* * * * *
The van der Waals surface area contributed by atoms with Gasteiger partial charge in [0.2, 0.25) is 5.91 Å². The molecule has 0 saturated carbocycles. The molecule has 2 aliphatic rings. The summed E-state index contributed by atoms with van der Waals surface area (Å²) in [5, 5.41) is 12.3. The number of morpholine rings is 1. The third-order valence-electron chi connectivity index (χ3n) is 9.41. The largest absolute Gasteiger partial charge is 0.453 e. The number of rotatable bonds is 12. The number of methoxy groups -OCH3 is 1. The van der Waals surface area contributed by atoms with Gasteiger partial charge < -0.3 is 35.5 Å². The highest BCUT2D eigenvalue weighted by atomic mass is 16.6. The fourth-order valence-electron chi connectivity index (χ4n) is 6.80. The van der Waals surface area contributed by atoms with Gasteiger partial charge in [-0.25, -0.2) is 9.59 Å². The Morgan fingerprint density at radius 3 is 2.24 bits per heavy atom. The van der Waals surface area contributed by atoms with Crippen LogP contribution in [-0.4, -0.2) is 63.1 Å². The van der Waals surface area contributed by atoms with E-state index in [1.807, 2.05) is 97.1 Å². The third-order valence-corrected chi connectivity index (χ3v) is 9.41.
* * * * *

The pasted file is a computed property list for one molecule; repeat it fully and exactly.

The van der Waals surface area contributed by atoms with Gasteiger partial charge in [0.2, 0.25) is 5.91 Å². The molecule has 0 saturated carbocycles. The molecule has 2 aliphatic rings. The summed E-state index contributed by atoms with van der Waals surface area (Å²) in [5, 5.41) is 12.3. The number of morpholine rings is 1. The third-order valence-electron chi connectivity index (χ3n) is 9.41. The largest absolute Gasteiger partial charge is 0.453 e. The number of rotatable bonds is 12. The number of methoxy groups -OCH3 is 1. The van der Waals surface area contributed by atoms with Gasteiger partial charge < -0.3 is 35.5 Å². The highest BCUT2D eigenvalue weighted by atomic mass is 16.6. The fourth-order valence-electron chi connectivity index (χ4n) is 6.80. The van der Waals surface area contributed by atoms with Gasteiger partial charge in [-0.25, -0.2) is 9.59 Å². The Morgan fingerprint density at radius 3 is 2.24 bits per heavy atom. The van der Waals surface area contributed by atoms with Crippen LogP contribution in [-0.4, -0.2) is 63.1 Å². The van der Waals surface area contributed by atoms with E-state index in [1.807, 2.05) is 97.1 Å². The third-order valence-corrected chi connectivity index (χ3v) is 9.41.